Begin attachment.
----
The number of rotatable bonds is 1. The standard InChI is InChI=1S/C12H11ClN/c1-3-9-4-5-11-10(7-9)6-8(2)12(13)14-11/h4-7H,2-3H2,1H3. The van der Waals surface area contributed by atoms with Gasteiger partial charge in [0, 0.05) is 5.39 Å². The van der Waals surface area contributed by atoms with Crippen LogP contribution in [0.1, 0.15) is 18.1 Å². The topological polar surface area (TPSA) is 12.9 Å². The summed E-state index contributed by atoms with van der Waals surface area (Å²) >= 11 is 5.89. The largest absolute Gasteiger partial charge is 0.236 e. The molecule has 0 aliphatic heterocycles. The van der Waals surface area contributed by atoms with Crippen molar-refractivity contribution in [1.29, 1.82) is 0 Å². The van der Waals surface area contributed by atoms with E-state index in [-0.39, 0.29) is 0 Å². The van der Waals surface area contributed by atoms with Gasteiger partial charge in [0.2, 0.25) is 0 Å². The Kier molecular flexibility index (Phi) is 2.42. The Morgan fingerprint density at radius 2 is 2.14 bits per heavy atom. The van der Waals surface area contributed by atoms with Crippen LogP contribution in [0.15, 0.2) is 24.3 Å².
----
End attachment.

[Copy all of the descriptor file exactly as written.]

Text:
The number of rotatable bonds is 1. The standard InChI is InChI=1S/C12H11ClN/c1-3-9-4-5-11-10(7-9)6-8(2)12(13)14-11/h4-7H,2-3H2,1H3. The van der Waals surface area contributed by atoms with Gasteiger partial charge in [0, 0.05) is 5.39 Å². The van der Waals surface area contributed by atoms with Crippen LogP contribution in [0.1, 0.15) is 18.1 Å². The topological polar surface area (TPSA) is 12.9 Å². The summed E-state index contributed by atoms with van der Waals surface area (Å²) >= 11 is 5.89. The largest absolute Gasteiger partial charge is 0.236 e. The molecule has 0 aliphatic heterocycles. The van der Waals surface area contributed by atoms with Crippen molar-refractivity contribution in [1.29, 1.82) is 0 Å². The van der Waals surface area contributed by atoms with E-state index in [-0.39, 0.29) is 0 Å². The van der Waals surface area contributed by atoms with Gasteiger partial charge in [0.2, 0.25) is 0 Å². The Kier molecular flexibility index (Phi) is 2.42. The Morgan fingerprint density at radius 2 is 2.14 bits per heavy atom. The van der Waals surface area contributed by atoms with Crippen LogP contribution in [0.15, 0.2) is 24.3 Å².